Ott was doomed to be a teenager in the cultural wasteland that was the mid-1980’s provincial England. After a brief period wandering aimlessly through the hairsprayed deserts of New Romanticism and poodle-rock he found refuge in the warm, inviting sounds of Scientist, King Tubby, LKJ, and Prince Far-I and the effortless grace of European experimentalists Neu! and Kraftwerk. Here he stayed until he felt it was safe to pop his head up again.The end of the 1980’s brought with it a cultural and musical revolution and Ott headed to London to immerse himself in the new energy. Initially unimpressed by the frantic, unmusical clatterings of acid house and “rave” he discovered a new wave of artists who apparently shared his love of organic dub and pristine electronics.
Artists such as The Orb, Dub Syndicate, FSOL and African Head Charge. These were people who were unafraid to combine bass-heavy rhythm, abstract soundscape and timeless melody into a huge, ever-shifting sonic universe which reflected perfectly the spirit of hope and positivity which prevailed.It was at this point that Ott found his first work as an engineer in several studios around North London.
Working obsessively, 18 hours a day, seven days a week for the next ten years, Ott began developing the skills which would see him go on to work with many of those who created the sounds which inspired him in the first place – Brian Eno, The Orb, Youth, African Head Charge, Steve Hillage, and On-U-Sound.After spending the 1990’s freelancing around London as a studio engineer and producer, Ott celebrated the end of the 20th century and the beginning of the 21st by giving it all up and moving to a remote cottage in South West England to be alone with his cats and his studio.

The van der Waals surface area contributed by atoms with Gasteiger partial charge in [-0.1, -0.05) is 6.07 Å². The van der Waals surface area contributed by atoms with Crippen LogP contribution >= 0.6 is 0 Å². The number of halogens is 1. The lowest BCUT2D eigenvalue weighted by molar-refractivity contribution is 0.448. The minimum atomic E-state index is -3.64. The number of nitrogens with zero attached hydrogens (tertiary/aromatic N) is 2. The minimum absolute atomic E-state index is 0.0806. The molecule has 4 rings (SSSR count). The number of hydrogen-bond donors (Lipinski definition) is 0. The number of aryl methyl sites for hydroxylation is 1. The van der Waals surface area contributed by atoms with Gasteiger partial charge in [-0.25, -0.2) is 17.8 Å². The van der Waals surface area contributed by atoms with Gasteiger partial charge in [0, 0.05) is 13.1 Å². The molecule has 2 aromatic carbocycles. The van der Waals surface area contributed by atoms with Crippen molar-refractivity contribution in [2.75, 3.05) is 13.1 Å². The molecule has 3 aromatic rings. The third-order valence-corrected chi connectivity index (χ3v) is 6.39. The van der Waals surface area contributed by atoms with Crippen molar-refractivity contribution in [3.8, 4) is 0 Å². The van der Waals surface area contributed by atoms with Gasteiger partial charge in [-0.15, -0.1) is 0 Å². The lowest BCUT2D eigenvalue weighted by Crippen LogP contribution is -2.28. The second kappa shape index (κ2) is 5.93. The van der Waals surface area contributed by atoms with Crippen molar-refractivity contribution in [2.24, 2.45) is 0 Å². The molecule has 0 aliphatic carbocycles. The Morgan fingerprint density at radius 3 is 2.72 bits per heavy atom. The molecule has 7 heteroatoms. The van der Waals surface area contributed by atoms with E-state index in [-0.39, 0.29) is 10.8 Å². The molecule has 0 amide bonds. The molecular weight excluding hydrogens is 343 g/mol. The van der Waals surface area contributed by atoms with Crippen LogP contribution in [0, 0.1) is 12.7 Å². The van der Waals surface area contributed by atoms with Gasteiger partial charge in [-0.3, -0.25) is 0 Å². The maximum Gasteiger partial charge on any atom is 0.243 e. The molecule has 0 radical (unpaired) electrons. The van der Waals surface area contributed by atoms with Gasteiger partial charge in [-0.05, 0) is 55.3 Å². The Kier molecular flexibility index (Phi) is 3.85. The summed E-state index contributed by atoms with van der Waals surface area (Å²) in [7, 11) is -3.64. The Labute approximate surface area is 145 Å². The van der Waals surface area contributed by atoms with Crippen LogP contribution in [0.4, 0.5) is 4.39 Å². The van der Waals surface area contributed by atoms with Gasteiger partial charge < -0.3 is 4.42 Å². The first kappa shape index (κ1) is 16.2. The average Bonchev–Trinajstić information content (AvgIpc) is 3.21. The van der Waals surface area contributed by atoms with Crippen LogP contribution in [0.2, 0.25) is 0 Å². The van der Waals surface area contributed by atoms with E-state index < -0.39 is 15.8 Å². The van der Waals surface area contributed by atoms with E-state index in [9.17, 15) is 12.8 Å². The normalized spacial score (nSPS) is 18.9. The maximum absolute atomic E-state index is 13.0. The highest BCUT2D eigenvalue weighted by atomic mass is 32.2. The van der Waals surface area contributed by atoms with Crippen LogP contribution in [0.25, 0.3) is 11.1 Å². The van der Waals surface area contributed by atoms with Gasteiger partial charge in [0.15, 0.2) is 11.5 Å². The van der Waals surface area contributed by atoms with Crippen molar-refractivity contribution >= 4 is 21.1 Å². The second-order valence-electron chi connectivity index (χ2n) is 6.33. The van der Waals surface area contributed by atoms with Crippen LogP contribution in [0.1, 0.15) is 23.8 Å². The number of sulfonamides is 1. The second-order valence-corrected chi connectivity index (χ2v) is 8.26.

With a vague plan to create the perfect soundtrack to an outdoor English festival he embarked on a series of sonic experiments, drawing heavily on the classic dub sounds from Jamaica and hypnotic electronic pulse from Germany which had provided such a refuge during the 1980’s. A period of intense creativity followed, during which a great many tracks were created and then stashed away on tapes, seemingly never to see the light of day.In the meantime, Ott hatched a plan to remix half a dozen or so classic Hallucinogen trance tracks and release them as dub mixes – slower, fatter and more chillout friendly.
In 2002 the album “Hallucinogen in Dub” was released via Twisted Records to universal acclaim.Buoyed by the success of “Hallucinogen in Dub”, the following year Ott gathered together and released his earlier sonic experiments as the album “Blumenkraft” which was also very well received and which attracted a great many listeners around the world.The next few years passed in a whirl of gigs, remixes [Shpongle, Entheogenic, Tripswitch] and collaborative projects – “Umberloid” with friend and multi-instrumentalist Chris Barker, and “Gargoyles” with Simon Posford [Hallucinogen, Shpongle]. During this time Ott travelled the world, got married, welcomed his daughter Daisy to the world and wrote his third album “Skylon” – which was released on Twisted Records in early 2008.